A Girl From a Box

Charlie is a dispirited bachelor on a losing streak whose only friends are his overbearing Catholic mother, Wendy the webcam girl, and Bill his pet fish. After countless rejections in the dating world, he stumbles upon a website selling companion robots. Intrigued by the idea of finally finding his perfect mate, Charlie designs his companion to meet all his specifications. Initially, the technologically advanced “April” fulfills all of Charlie's desires, but the honeymoon fades quickly when April's artificial intelligence allows her to evolve into a real woman. Feminism is awoken in April as she reads voraciously, makes new friends, and enrolls in a University. Soon April's lust for life begins to surpass Charlie and his lack of ambition. He finds himself lonely again and waiting on dinner with a sink full of dirty dishes. He begins to wonder if “perfectly designed love” is really so perfect.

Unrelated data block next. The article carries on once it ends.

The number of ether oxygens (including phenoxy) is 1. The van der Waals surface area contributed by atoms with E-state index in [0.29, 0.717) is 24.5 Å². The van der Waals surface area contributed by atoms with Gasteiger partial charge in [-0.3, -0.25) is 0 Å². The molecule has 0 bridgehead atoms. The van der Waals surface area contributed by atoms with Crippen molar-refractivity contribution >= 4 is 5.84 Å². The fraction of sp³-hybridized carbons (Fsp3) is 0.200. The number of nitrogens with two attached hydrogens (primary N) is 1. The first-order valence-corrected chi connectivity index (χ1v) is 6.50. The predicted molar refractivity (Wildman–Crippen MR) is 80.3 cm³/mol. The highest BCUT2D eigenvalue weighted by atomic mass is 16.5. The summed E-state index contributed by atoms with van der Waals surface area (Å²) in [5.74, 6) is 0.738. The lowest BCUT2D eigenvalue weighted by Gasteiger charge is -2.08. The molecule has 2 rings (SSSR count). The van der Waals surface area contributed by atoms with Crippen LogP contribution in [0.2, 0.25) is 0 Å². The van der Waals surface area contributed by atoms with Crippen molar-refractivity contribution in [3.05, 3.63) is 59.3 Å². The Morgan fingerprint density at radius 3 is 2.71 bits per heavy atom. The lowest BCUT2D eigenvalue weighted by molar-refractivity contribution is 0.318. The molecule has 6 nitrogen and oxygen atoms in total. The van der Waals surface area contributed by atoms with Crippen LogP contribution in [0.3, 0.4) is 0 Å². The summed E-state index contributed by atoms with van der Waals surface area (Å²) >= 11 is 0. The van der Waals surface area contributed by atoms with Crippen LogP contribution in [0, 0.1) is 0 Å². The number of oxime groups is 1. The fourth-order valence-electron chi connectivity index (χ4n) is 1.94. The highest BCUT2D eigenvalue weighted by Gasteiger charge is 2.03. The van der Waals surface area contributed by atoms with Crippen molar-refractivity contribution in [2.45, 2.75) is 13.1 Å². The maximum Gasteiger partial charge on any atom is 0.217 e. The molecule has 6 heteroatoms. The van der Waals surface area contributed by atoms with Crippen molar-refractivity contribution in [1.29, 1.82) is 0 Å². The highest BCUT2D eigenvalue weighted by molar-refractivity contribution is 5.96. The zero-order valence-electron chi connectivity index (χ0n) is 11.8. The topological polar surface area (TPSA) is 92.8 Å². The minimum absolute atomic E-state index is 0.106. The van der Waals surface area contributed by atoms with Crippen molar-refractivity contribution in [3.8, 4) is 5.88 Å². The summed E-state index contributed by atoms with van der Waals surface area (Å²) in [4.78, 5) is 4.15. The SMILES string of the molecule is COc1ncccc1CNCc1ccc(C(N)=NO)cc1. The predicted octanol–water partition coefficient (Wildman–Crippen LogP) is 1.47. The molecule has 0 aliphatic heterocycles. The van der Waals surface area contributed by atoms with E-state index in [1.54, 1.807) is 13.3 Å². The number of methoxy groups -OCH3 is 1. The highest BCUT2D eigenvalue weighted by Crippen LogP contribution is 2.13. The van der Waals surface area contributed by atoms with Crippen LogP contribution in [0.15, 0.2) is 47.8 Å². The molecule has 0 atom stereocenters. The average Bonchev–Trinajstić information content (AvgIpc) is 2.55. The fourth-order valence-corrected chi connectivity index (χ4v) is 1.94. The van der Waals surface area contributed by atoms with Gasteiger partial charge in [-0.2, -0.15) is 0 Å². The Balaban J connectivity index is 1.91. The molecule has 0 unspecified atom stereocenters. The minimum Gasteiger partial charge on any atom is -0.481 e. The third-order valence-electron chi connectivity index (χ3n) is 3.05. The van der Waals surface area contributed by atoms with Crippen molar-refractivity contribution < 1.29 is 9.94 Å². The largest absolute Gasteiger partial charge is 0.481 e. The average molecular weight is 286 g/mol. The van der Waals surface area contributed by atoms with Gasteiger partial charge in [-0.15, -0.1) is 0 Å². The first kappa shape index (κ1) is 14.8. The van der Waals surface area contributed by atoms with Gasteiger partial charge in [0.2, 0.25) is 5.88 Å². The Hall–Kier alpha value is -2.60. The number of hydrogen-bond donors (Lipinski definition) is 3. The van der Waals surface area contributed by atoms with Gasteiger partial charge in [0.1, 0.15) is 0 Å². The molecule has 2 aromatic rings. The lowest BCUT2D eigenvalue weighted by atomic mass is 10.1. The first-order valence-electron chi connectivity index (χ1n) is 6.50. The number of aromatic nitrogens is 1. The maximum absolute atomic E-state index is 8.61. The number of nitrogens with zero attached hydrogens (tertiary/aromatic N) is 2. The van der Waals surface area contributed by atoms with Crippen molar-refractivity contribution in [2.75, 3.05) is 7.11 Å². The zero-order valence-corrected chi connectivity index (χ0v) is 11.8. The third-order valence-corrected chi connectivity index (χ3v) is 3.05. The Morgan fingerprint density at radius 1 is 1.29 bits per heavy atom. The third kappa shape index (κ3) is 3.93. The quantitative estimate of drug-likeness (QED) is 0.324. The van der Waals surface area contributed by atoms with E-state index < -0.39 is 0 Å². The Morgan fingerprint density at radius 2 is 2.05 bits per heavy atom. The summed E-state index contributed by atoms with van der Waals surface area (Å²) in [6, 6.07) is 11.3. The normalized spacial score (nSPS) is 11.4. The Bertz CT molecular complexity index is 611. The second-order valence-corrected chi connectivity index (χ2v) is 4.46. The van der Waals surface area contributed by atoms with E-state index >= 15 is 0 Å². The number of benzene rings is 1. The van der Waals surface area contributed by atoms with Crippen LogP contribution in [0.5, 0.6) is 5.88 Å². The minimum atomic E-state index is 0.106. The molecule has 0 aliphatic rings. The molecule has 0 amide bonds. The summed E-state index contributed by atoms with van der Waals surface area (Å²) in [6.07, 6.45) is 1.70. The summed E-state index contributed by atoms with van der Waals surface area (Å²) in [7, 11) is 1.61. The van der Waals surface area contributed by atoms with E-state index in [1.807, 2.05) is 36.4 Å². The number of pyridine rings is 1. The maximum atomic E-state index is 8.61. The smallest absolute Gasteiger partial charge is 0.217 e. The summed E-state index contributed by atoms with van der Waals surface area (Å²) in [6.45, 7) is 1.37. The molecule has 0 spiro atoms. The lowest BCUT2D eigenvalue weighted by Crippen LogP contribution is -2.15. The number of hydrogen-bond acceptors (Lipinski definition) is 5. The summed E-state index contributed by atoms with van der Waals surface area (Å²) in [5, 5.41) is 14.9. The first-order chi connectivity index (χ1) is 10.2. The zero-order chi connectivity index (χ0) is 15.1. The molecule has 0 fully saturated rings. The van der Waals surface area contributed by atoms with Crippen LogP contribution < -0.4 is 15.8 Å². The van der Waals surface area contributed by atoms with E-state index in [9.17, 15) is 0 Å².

• Alxis Ratkevich
  • Chloe Taylor
  • Chloe Taylor
  • Alxis Ratkevich
  • Alxis Rakevich
  • Chloe Taylor
  • Jacqueline Jandrell
    Key Cast
  • Josh Odsess-Rubin
    Key Cast
  • Wayne Wilderson
    Key Cast
  • Danielle Kennedy
    Key Cast
  • Selene Luna
    Key Cast
  • Tom Fitzpatrick
    Key Cast
  • Chris Aquilino
    Key Cast
    "Poker Player"
  • Clarissa Thibeaux
    Key Cast
  • Project Type:
  • Genres:
    Comedy, Drama, Sci-Fi, Fantasy
  • Runtime:
    34 minutes
  • Completion Date:
    October 25, 2019
  • Production Budget:
    15,000 USD
  • Country of Origin:
    United States
  • Country of Filming:
    United States
  • Shooting Format:
  • Film Color:
  • First-time Filmmaker:
  • Student Project:
  • Hollywood Florida Film Festival

    Best Comedy Short Film
  • Indie Short Fest

    Outstanding Achievement Award- Comedy
  • First Glance Film Festival

    Nominated- Best Sci-Fi Short
  • LA Underground Film Forum

    Honorable Mention
  • STIFF: Seattle True Independent Film Festival
  • Orlando Film Festival
  • STUFF - South Texas Underground Film Festival
  • California International Shorts Festival
  • Rincon International Film Festival - Puerto Rico
  • Bowery Film Festival
  • New York City Independent Film Festival
  • New Filmmaker New York
Director Biography - Alxis Ratkevich, Chloe Taylor